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Discussion Starter · #1 ·
Ottawa announces national transit strategy to improve collaboration

CALGARY (CP) - Canada's transportation and infrastructure minister said Saturday the government is going to draw up a national urban transit strategy.

It's a piece of policy urban groups and municipalities have requested for years, saying Canada has fallen far behind other Western countries in terms of long-term federal government funding and strategies.

"You have asked the federal government to take leadership, we have heard your message," Lawrence Cannon told the annual conference of the Federation of Canadian Municipalities.

The government will meet with provinces, territories and municipal groups over the next several month to put together the policy, he said.

In March, the Canadian Municipalities Big City Mayors' Caucus released a document outlining the need for a national transit strategy.

The document says an appropriate strategy must increase transit ridership, improve the economic competitiveness of Canadian cities, enhance the quality of urban life and reduce greenhouse gas reductions and improve air quality.

Cannon agreed with these broad goals, saying the government "recognizes that increasing the use of public transit can help reduce traffic congestion in cities, help reduce air pollution and the growth of greenhouse gas emissions."

The mayors' document also cities a $4.2-billion annual funding requirement over the next four years, as outlined by the Canadian Urban Transit Association.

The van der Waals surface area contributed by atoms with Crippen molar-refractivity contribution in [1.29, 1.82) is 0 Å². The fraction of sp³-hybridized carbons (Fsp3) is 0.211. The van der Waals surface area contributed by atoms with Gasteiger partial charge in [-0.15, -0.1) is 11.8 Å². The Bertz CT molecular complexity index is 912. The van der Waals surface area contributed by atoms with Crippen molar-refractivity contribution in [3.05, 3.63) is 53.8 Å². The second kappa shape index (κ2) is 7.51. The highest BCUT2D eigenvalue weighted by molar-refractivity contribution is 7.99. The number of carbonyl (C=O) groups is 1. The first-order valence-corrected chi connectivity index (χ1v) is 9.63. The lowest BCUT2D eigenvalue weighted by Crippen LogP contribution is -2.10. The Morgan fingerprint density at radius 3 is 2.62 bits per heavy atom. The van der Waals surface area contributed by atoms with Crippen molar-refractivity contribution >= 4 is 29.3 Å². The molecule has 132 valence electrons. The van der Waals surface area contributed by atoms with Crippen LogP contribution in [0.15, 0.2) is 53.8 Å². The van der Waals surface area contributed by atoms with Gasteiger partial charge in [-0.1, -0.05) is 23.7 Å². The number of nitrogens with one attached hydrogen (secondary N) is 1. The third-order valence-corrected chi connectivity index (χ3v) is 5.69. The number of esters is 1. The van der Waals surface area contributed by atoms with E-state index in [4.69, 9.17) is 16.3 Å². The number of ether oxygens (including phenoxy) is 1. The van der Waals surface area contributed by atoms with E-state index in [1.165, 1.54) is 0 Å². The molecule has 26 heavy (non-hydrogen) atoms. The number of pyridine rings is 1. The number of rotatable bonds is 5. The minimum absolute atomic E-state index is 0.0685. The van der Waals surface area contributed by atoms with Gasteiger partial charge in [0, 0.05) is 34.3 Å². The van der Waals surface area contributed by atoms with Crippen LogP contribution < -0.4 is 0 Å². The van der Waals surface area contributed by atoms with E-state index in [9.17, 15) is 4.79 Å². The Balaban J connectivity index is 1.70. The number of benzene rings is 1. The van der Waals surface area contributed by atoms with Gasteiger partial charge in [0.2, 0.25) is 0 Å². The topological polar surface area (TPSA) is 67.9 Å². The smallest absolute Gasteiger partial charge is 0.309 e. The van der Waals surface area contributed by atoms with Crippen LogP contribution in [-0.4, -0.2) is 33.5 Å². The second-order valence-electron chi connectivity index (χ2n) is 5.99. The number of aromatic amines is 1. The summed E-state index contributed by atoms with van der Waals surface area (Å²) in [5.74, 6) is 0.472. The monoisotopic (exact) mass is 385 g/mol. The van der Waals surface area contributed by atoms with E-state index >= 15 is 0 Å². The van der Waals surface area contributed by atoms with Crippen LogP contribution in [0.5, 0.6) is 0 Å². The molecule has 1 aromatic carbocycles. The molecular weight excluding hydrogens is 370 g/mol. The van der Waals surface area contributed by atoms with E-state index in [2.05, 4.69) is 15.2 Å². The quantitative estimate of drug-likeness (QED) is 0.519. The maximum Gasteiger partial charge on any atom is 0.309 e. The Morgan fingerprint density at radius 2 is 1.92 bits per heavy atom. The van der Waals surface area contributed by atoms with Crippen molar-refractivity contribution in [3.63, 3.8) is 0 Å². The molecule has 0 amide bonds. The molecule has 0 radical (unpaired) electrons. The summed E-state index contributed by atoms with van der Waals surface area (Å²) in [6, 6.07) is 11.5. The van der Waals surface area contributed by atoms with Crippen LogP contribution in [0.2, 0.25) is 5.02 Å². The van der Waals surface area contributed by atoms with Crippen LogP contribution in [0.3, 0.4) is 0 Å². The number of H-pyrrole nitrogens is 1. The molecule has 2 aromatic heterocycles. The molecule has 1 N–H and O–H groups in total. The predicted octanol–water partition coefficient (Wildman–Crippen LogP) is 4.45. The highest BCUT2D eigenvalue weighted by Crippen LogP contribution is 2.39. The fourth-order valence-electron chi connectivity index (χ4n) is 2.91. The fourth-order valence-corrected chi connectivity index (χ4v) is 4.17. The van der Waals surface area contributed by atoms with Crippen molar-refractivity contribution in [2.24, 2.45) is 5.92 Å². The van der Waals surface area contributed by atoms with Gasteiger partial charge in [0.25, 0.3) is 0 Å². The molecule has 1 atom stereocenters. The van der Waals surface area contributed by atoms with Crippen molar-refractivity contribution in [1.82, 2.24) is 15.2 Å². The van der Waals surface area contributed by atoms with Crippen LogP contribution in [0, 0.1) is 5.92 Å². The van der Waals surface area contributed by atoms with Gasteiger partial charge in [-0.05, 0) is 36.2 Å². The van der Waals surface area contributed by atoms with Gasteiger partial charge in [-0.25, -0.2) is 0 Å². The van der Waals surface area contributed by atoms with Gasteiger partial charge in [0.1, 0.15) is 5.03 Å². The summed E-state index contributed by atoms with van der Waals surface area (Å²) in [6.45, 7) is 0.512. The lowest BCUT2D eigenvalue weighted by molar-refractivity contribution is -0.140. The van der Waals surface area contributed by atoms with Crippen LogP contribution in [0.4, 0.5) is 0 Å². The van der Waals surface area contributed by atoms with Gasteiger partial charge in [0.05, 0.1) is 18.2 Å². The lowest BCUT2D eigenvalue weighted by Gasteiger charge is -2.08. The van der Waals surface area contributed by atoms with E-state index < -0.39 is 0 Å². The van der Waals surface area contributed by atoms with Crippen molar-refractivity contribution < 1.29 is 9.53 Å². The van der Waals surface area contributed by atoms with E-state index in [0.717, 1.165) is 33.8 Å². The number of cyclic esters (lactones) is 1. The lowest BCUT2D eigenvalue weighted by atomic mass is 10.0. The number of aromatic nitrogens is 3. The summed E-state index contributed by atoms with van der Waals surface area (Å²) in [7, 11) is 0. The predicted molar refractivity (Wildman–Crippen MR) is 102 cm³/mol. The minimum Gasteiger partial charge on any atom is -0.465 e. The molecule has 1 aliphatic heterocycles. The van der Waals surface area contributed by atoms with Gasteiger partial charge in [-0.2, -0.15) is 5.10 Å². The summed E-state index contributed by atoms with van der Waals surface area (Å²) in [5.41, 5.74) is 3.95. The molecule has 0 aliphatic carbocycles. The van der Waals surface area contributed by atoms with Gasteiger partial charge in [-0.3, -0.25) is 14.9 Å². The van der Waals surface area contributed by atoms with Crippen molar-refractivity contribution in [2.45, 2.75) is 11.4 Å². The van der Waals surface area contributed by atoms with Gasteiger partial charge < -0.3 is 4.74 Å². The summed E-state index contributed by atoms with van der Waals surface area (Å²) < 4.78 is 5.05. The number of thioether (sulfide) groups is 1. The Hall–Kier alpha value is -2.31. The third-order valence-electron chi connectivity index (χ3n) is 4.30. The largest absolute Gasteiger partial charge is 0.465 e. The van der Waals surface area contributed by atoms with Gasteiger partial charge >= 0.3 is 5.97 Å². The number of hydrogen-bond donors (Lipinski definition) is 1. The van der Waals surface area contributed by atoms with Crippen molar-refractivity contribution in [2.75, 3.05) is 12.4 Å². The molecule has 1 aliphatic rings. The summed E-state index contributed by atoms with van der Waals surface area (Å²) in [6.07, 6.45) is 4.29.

But Cannon said the strategy won't add new funding beyond $33 billion currently earmarked for infrastructure projects.

"This national transit strategy is not about new funding beyond what is already committed, nor is it about federal intrusion," he said.

"It is about facilitating greater co-ordination and co-operation and collaboration between key funders and stakeholders."

In a speech later that day, NDP Leader Jack Layton said while he was glad to hear about the government's commitment to a transportation strategy, any plan without funding isn't going to cut it.

"(Cannon) made a point of underlining there wouldn't be any money attached to it . . .," he said.

"I'd simply like to say to him - you want to run a transit system, you need some financial resources to put into it."

Calgary Mayor Dave Bronconnier, a member of the caucus, said they're looking forward to hearing the details of the government strategy - something he said Cannon told him would be available around September.

"Launching the strategy is something positive from the Big City Mayor's Caucus, positive from the city of Calgary," he said.

Bronconnier said he and the minister met after the announcement to talk about different ways governments can fund major transit projects.

"Nothing firm, other than he was supportive, saying, 'If you have a proposal that's innovative that brings in the private sector, that deals with land use and a possibility for an innovative solution that may be available to other municipalities besides Calgary, then send it to me," he said.

© The Canadian Press, 2007
 

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I didn't make news anywhere. I haven't seen it on TV. This article isn't even from a news site, it's straight from CP, so I guess the news companies just didn't pick it up.
 

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NEWSFLASH >>>>>>>>>>>>>>>>>>>>>>>>>>

Ottawa has set a timelime for reaching Mars by 2018.........but the cities have to pay for it.
 

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Discussion Starter · #7 ·
NEWSFLASH >>>>>>>>>>>>>>>>>>>>>>>>>>

Ottawa has set a timelime for reaching Mars by 2018.........but the cities have to pay for it.
haha, great analogy.
 

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Discussion Starter · #9 ·
An announcement of a "strategy" without funding attached is usually nothing.

..and when funding is talked about for cities, it gets watered down until the money is ultimately spent on more rural and suburban highways.
yup, like Ottawa's billion dollar contribution towards B.C.'s $3 billion Pacific Gateway highway expansion project.
 
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